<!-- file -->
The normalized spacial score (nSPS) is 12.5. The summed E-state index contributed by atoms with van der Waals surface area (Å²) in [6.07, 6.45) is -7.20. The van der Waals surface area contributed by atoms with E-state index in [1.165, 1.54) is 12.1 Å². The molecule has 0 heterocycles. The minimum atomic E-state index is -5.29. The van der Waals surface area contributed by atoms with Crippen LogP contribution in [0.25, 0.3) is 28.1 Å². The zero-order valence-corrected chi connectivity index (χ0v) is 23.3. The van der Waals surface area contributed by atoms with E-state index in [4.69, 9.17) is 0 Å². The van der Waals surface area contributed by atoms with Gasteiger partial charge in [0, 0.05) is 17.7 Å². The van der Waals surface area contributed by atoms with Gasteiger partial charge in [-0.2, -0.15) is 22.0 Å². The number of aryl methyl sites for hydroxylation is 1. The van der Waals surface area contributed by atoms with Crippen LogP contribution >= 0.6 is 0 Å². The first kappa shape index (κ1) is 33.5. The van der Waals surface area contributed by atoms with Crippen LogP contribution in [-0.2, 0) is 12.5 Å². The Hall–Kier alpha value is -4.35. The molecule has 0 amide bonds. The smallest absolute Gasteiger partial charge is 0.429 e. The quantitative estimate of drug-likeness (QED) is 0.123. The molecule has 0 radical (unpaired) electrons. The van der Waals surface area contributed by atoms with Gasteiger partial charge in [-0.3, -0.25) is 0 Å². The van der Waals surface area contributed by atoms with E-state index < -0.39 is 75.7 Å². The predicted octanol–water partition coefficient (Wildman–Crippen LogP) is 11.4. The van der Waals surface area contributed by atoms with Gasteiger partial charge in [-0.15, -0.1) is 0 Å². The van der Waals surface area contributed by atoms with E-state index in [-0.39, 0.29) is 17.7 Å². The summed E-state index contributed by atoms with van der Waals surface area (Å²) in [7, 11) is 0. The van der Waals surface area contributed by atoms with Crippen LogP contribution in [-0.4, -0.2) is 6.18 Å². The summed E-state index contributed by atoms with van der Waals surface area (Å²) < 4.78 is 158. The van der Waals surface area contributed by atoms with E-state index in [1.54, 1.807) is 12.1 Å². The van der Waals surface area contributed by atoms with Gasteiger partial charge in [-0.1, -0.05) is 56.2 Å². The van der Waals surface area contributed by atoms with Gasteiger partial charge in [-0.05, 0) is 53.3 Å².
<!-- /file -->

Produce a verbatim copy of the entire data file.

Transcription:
The normalized spacial score (nSPS) is 12.5. The summed E-state index contributed by atoms with van der Waals surface area (Å²) in [6.07, 6.45) is -7.20. The van der Waals surface area contributed by atoms with E-state index in [1.165, 1.54) is 12.1 Å². The molecule has 0 heterocycles. The minimum atomic E-state index is -5.29. The van der Waals surface area contributed by atoms with Crippen LogP contribution in [0.25, 0.3) is 28.1 Å². The zero-order valence-corrected chi connectivity index (χ0v) is 23.3. The van der Waals surface area contributed by atoms with E-state index in [4.69, 9.17) is 0 Å². The van der Waals surface area contributed by atoms with Gasteiger partial charge in [0, 0.05) is 17.7 Å². The van der Waals surface area contributed by atoms with Gasteiger partial charge in [-0.2, -0.15) is 22.0 Å². The number of aryl methyl sites for hydroxylation is 1. The van der Waals surface area contributed by atoms with Crippen LogP contribution >= 0.6 is 0 Å². The first kappa shape index (κ1) is 33.5. The van der Waals surface area contributed by atoms with Crippen LogP contribution in [-0.2, 0) is 12.5 Å². The Hall–Kier alpha value is -4.35. The molecule has 0 amide bonds. The smallest absolute Gasteiger partial charge is 0.429 e. The quantitative estimate of drug-likeness (QED) is 0.123. The molecule has 0 radical (unpaired) electrons. The van der Waals surface area contributed by atoms with Gasteiger partial charge in [-0.3, -0.25) is 0 Å². The van der Waals surface area contributed by atoms with E-state index < -0.39 is 75.7 Å². The predicted octanol–water partition coefficient (Wildman–Crippen LogP) is 11.4. The van der Waals surface area contributed by atoms with Gasteiger partial charge in [-0.15, -0.1) is 0 Å². The van der Waals surface area contributed by atoms with E-state index in [-0.39, 0.29) is 17.7 Å². The summed E-state index contributed by atoms with van der Waals surface area (Å²) in [7, 11) is 0. The van der Waals surface area contributed by atoms with Crippen LogP contribution in [-0.4, -0.2) is 6.18 Å². The summed E-state index contributed by atoms with van der Waals surface area (Å²) < 4.78 is 158. The van der Waals surface area contributed by atoms with E-state index in [1.54, 1.807) is 12.1 Å². The van der Waals surface area contributed by atoms with Gasteiger partial charge in [-0.1, -0.05) is 56.2 Å². The van der Waals surface area contributed by atoms with Gasteiger partial charge in [-0.05, 0) is 53.3 Å².